Facebook today announced it is testing a new feature with ‘a few’ small and medium-sized businesses in the US: a Buy button. The goal is to help businesses drive sales directly through Facebook via News Feed ads and Page posts.

The button is available to users on the desktop site as well as on mobile. In short, it allows them to purchase a product or service from a business, without ever having to leave Facebook.

Here’s how it looks:

10173491 295448507303390 1386082327 n Facebook starts testing Buy button on News Feed ads and Page posts, currently limited to select US businesses

Facebook says the feature is built “with privacy in mind” and that the payment experience is “safe and secure.” The company promises the credit card or debit card information you share with it when completing a transaction will not be shared with other advertisers. Saving payment information for future purchases is available, but is completely optional.

This is a big deal for Facebook: the company could not only open up the gateway for amassing user payment information, but it could expand its role as a marketing platform. Currently, all the ads served on Facebook are aimed at building a following, driving traffic, or getting customers to a physical location:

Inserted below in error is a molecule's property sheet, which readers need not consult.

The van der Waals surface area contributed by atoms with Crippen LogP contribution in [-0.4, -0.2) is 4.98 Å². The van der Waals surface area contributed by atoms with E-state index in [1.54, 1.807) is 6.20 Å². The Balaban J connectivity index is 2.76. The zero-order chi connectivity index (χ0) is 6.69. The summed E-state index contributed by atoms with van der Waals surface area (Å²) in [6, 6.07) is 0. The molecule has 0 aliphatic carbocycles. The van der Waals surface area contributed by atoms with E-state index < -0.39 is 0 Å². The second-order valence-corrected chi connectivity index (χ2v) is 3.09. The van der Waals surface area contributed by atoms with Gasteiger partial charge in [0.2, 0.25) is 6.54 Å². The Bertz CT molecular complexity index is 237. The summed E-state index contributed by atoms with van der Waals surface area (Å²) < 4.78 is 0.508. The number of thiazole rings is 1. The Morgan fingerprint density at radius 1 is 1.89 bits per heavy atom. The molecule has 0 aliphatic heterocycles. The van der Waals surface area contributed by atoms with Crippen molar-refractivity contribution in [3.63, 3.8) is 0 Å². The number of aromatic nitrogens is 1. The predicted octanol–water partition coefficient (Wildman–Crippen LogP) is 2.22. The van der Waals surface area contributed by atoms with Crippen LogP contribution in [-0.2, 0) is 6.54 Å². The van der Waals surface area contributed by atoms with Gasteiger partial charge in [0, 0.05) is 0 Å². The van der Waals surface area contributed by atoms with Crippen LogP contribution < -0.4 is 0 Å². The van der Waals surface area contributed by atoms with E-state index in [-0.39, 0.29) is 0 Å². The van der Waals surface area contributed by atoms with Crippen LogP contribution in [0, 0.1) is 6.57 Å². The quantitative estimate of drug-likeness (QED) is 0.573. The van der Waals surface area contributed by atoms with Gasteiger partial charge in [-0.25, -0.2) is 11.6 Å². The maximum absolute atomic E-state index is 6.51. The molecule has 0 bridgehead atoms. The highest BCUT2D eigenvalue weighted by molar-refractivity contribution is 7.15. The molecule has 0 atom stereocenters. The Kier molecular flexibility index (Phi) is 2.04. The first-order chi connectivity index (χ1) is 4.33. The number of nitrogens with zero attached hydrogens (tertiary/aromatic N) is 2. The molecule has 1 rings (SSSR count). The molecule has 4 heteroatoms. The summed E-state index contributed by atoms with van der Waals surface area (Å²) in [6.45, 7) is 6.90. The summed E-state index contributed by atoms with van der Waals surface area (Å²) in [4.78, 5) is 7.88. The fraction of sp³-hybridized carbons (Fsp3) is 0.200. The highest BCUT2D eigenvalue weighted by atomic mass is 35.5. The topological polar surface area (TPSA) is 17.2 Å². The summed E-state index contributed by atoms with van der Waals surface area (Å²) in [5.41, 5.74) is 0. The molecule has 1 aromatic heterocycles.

• Clicks to Website
  • Website Conversions
  • Page Post Engagement
  • Page Likes
  • App Installs
  • App Engagement
  • In-store Offer claims
  • Event Responses

If Facebook can get ads to convert into sales directly on its site (and that’s a big if; there’s no indication users will be necessarily interested), it will be a huge boon to its bottom line. The reason the company is starting out small (only select businesses in the US) makes sense: this is a very important trial, and one that will likely go through several iterations to verify its overall potential.

See alsoFacebook is testing ‘Buy Tickets’ links for events, but will it get into the ticketing business? and Google partners with Facebook to help its clients buy retargeted ads via the social network’s FBX platform

Top Image Credit: Chris Jackson/Getty Images